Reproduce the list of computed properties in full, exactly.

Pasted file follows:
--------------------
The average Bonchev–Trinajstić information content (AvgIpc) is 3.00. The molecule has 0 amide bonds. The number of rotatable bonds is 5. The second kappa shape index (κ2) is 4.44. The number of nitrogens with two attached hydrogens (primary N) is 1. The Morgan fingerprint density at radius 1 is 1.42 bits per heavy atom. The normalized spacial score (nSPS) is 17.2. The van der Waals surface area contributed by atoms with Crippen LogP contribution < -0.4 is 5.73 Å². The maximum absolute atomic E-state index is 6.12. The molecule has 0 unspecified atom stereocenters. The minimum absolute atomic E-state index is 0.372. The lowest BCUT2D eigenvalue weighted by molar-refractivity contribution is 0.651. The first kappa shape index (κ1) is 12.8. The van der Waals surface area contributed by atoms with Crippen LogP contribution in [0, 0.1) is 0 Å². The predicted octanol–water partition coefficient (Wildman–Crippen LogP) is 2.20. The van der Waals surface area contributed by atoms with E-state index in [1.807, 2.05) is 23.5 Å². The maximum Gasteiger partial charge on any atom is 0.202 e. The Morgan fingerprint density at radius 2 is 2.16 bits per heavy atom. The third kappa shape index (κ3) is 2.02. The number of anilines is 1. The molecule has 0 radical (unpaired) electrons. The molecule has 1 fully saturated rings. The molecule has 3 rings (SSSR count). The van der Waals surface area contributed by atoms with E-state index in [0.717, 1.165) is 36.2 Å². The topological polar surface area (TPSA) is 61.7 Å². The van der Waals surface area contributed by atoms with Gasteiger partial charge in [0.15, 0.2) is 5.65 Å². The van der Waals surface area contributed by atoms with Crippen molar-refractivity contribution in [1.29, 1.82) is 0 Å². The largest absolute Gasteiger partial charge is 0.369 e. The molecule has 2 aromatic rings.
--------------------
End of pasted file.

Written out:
The average Bonchev–Trinajstić information content (AvgIpc) is 3.00. The molecule has 0 amide bonds. The number of rotatable bonds is 5. The second kappa shape index (κ2) is 4.44. The number of nitrogens with two attached hydrogens (primary N) is 1. The Morgan fingerprint density at radius 1 is 1.42 bits per heavy atom. The normalized spacial score (nSPS) is 17.2. The van der Waals surface area contributed by atoms with Crippen LogP contribution < -0.4 is 5.73 Å². The maximum absolute atomic E-state index is 6.12. The molecule has 0 unspecified atom stereocenters. The minimum absolute atomic E-state index is 0.372. The lowest BCUT2D eigenvalue weighted by molar-refractivity contribution is 0.651. The first kappa shape index (κ1) is 12.8. The van der Waals surface area contributed by atoms with Crippen LogP contribution in [0, 0.1) is 0 Å². The predicted octanol–water partition coefficient (Wildman–Crippen LogP) is 2.20. The van der Waals surface area contributed by atoms with E-state index in [1.807, 2.05) is 23.5 Å². The maximum Gasteiger partial charge on any atom is 0.202 e. The Morgan fingerprint density at radius 2 is 2.16 bits per heavy atom. The third kappa shape index (κ3) is 2.02. The number of anilines is 1. The molecule has 0 radical (unpaired) electrons. The molecule has 1 fully saturated rings. The molecule has 3 rings (SSSR count). The van der Waals surface area contributed by atoms with E-state index in [0.717, 1.165) is 36.2 Å². The topological polar surface area (TPSA) is 61.7 Å². The van der Waals surface area contributed by atoms with Gasteiger partial charge in [0.15, 0.2) is 5.65 Å². The van der Waals surface area contributed by atoms with Crippen molar-refractivity contribution in [1.29, 1.82) is 0 Å². The largest absolute Gasteiger partial charge is 0.369 e. The molecule has 2 aromatic rings.